Cannesbeach

Take your prep with a pinch of salt

You’ll want to make a plan before you arrive. Know what’s ahead of you, whether it be seminars to attend or meetings to book. Figure out your game plan, RSVP to what you need to (bear in mind there are a lot of additional bits of content going on all day everyday up and down La Croisette, and nearly every hotel beachfront has a sponsored party each night), but don’t expect to keep to everything.

There’s a lot to be said at this type of event for getting swept up with a crowd and going with the flow. It often ends up just as fortuitous. Word of warning however: be careful trying to sneak around the front of a party by way of the ocean – a guard dog or two might be there to greet you. I learnt that the hard way.

It’s ok to be the keen one

One of the enormous benefits of Cannes Lions is that the content each day is of such curated high quality. With big name speakers like Sir Tim Berners-Lee and Pharrell Williams however, you’re not going to be alone in wanting to attend, so ensure you get there early. It’s even worth arriving for the session before to be safe.

Believe me, some of the experiences you gain you’ll speak about for life (anyone else remember Yoko Ono in 2010?), so these are the plans you should stick to, even if the sun is gloriously shining (let’s hope) and calling you back outside. Take some snacks and sit it out. Seriously, do take snacks, and a sweater to fend against the air conditioning.

Network on rosé

Once all is said and done each day, there are happy hours galore to choose from. If you’re not into rosé however, you might want to think again about heading to Cannes.

Then again, if you have never tasted the rosé in Cannes, I guarantee you it tastes better than any other you’ve ever tried. I’ve heard people wax lyrical in the past about something to do with temperature, locality and the size of the bottle they order (it’s not unusual to see ones the size of small children paraded about with sparklers coming out the top), though I’m pretty sure it’s far more a product of the situation. Either way, you’ll quickly learn to accept it.

Similarly you’ll need to accept that the place to drink it is on the Carlton Terrace. It might be a mess pit of hundreds of people, making it feel like a slightly more formal version of a fresher’s party, but it’s the only place to head.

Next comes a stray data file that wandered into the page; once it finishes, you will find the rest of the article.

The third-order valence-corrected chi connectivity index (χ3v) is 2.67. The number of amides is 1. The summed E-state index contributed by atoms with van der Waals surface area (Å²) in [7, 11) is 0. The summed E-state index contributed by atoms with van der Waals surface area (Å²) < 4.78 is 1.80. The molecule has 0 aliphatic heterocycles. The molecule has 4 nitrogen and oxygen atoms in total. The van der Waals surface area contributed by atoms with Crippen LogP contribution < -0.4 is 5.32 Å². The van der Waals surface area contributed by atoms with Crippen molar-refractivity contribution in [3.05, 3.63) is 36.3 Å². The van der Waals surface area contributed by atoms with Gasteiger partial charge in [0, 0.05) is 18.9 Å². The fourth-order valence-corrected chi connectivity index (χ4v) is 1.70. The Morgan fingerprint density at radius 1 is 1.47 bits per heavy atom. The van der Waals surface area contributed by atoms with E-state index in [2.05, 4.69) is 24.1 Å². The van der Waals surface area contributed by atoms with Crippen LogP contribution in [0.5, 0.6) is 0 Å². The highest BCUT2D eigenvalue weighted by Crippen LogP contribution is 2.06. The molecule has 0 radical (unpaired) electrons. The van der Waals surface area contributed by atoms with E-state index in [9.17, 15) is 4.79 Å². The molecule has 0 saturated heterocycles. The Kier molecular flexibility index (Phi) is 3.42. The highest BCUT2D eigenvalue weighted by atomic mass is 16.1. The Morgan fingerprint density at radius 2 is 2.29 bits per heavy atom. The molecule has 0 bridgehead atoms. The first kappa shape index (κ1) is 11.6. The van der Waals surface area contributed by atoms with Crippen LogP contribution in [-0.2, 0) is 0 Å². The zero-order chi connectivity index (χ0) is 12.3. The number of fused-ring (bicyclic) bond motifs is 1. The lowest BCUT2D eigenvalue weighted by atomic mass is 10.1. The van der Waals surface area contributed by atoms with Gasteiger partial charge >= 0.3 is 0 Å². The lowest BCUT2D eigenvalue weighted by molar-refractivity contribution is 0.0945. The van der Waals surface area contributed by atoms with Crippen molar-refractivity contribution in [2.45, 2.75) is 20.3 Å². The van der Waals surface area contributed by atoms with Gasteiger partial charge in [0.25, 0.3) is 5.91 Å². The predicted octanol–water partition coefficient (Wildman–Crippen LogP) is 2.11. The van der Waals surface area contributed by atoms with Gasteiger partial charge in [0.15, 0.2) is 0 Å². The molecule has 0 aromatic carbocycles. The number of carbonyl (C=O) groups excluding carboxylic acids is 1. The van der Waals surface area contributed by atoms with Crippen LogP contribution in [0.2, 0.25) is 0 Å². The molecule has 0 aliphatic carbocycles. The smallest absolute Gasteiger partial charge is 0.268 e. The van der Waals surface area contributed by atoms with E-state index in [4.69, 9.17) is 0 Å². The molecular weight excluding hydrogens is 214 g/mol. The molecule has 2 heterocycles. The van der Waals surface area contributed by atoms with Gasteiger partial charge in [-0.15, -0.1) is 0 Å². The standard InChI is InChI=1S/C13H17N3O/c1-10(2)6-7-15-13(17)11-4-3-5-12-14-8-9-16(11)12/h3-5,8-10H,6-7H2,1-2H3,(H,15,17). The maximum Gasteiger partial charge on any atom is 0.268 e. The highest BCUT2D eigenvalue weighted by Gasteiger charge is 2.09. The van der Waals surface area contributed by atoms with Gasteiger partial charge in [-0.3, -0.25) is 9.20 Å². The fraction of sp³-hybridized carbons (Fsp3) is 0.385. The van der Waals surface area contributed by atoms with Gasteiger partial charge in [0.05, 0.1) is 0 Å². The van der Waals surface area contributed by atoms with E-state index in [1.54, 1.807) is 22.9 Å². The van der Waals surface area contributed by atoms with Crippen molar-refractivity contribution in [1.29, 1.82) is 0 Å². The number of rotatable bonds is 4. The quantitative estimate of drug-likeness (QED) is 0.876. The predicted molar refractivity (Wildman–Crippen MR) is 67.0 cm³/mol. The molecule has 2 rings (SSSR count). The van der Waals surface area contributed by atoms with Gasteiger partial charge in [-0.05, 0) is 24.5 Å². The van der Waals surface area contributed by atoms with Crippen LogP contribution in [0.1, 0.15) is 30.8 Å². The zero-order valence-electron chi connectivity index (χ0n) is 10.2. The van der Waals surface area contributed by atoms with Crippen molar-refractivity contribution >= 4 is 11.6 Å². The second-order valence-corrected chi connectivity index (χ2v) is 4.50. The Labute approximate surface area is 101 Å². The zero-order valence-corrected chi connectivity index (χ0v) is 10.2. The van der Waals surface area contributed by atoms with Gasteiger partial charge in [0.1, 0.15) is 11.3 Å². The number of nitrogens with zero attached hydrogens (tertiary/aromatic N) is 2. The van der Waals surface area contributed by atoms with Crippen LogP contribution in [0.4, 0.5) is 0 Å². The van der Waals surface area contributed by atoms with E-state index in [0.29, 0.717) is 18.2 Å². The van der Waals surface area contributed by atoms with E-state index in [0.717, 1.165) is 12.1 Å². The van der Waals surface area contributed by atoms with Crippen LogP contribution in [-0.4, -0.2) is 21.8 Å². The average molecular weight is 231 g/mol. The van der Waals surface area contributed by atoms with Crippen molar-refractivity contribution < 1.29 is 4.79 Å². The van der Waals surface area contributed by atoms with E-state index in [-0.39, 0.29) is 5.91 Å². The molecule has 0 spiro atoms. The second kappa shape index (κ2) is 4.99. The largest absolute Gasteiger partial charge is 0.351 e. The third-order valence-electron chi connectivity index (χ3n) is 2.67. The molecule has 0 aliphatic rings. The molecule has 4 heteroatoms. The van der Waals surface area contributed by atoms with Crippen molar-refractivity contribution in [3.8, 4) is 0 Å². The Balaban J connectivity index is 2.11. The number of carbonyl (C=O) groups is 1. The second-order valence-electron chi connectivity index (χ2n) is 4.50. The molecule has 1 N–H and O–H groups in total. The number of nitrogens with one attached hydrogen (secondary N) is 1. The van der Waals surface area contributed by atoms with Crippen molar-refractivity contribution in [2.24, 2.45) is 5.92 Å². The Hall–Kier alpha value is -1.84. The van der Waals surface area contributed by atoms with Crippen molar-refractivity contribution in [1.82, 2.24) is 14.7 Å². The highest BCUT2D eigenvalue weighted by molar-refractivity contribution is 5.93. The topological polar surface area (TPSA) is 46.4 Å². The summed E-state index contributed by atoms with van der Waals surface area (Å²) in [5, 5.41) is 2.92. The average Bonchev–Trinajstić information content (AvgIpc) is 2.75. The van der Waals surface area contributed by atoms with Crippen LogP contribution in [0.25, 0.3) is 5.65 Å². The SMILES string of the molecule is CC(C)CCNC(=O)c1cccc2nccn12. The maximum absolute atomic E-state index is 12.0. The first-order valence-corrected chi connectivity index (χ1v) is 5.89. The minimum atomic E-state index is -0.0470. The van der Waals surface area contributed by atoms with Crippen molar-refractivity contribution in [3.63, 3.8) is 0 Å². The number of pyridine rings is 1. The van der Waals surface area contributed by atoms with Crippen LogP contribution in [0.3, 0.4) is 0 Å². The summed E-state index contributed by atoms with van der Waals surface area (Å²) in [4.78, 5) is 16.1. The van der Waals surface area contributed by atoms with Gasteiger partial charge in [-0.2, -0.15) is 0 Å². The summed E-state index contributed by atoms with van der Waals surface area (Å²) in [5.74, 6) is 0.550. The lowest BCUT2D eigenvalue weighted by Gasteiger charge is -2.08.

The masses flock thereafter just around the corner to the Gutter Bar. Expect lots of advertising guys flaunting their Lions around like it gives them dating prowess, and yes more rosé on tap, but the best networking of my life was also here post 2am. Safe to say, it’s almost impossible to be the last one standing, though everyone gives it a good try.

GutterBar

Suck up the long hours

Given how busy every location is and how late each night gets, expect to be on your feet for a lot of it. Ladies, don’t even bother packing any heels. In fact, unless you’re fortunate enough to be staying in one of the hotels along La Croisette, don’t assume you’ll get to go home from the moment you leave your accommodation each morning (or afternoon). You’ll be a sweaty mess by nightfall, but no one will judge you for it.

On a plus note, all the bathrooms are beautiful in Cannes (apart from some of the beach ones) so it’s easy to freshen up if you throw some bits in your bag. Men, that goes for you too.

Don’t book early appointments

Seriously, just don’t. No one ever shows up other than perhaps on their first day, and cancellations over and over again get tiresome. Let’s face it, you’d rather be in bed too. Anything post 3pm is probably safest.

Bring the corporate card

That rosé I keep mentioning is in endless supply in Cannes, but needless to say so therefore are the credit card expenses. You will spend a lot of money while you’re there – it’s not unusual for a bottle of water to set you back 14 euros at the Gutter Bar and a slice of pizza in the region of 20 euros (honestly it’s often cheaper just to get the rose!)

If you’ve got a limit, eat and drink before you get there. Or better yet, buddy up with someone else with slightly looser purse strings. Rumour has it the ad industry is pretty good at that sort of thing.

If all else fails…

If you’ve gone hard, but you haven’t got as much content as you needed to and your boss back home is expecting a rundown of what was what, hotfoot it to my daily sundowner sessions on the beach. I’ll be chatting highlights from the festival at 5pm Sunday-Thursday (4pm on Monday) with David Davies, managing director of content at Lions Festivals, hosted by Time Inc CEO Joe Ripp. We’ll cover all the action from each day, the key talking points and the emerging common themes.

In short, you can consider this your Cannes cheat sheet. Needless to say, feel free to stick around for a rosé with me after too…

This post first appeared on The Drum